That evening, I was supposed to squeeze in another interview with Dropbox too, but I couldn't manage it. I scheduled a phone interview with them instead for the following week.

495 Geary St., San Francisco, Calif.
Sat, November 7th 2009, 9:00 AM PST

After the most regal buffet breakfast ($25/head) inside Asia de Cuba, the in-house restaurant at Clift's, all the future grads and a bunch of super cool Zynga recruiters embarked on a 3-hour private bus tour of San Francisco. Having lived there for eight months already, there was nothing new for me to see. Nonetheless, I enjoyed being a tourist for a while, a luxury I had deprived myself of during my previous stay in SF from Jan-Aug '09.

At around 12:30pm, we had a complete 3-course lunch at Boudin's by the bay facing the beautiful blue waters of San Francisco. We had so much sour dough bread there, I don't think I can eat any more bread for the next week or so.

Because we weren't being fed enough, Zynga decided to take us to Ghirardelli's after, where we were bought ice cream, chocolates, sundaes, milk shakes and cup cakes. My stomach was almost exploding.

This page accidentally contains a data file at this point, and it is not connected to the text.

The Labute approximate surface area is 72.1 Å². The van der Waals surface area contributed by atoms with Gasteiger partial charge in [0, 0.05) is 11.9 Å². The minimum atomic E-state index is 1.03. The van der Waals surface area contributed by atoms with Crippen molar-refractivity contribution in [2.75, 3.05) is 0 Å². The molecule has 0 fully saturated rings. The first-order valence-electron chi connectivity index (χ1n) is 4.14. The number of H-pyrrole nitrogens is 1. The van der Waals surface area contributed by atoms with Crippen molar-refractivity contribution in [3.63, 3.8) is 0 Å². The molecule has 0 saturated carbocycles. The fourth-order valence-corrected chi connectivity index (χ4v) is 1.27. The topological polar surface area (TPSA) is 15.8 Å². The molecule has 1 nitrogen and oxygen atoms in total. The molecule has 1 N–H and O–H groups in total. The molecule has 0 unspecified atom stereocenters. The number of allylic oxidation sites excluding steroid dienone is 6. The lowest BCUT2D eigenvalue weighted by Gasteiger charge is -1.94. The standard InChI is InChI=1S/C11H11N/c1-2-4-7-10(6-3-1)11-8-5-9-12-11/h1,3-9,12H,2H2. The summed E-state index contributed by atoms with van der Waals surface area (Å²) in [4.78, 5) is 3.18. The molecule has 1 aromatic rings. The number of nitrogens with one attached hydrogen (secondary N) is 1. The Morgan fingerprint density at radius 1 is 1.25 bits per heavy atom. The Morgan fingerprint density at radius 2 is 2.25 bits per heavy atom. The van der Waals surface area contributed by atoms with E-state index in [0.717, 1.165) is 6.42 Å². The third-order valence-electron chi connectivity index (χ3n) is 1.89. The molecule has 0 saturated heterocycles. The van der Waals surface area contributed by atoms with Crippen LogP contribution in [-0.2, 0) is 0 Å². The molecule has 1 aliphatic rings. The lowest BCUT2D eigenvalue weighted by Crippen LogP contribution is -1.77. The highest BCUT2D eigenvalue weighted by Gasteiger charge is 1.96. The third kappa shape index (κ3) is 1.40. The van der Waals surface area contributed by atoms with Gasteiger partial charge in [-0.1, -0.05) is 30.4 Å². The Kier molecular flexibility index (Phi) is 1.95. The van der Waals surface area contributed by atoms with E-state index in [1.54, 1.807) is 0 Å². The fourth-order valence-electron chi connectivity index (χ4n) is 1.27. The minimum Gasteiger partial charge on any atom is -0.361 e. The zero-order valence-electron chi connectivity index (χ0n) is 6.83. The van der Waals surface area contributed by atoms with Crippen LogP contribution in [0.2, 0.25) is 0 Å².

At around 3:30pm, we were taken back to our hotel in downtown and dropped off. The fun interview weekend was finally over. At least the Zynga part. Little did I know that I had so much more in store for me the next two days.

At 4:30pm, the three of us Zynga candidates from Waterloo roamed around downtown SF for about 4 hours. We did some crazy window shopping in San Francisco's famed shopping district, and then visited the Ferry building at Embarcadero to take some scenic night-time snaps. It was fun getting to know 2 other people from Waterloo a little more closely.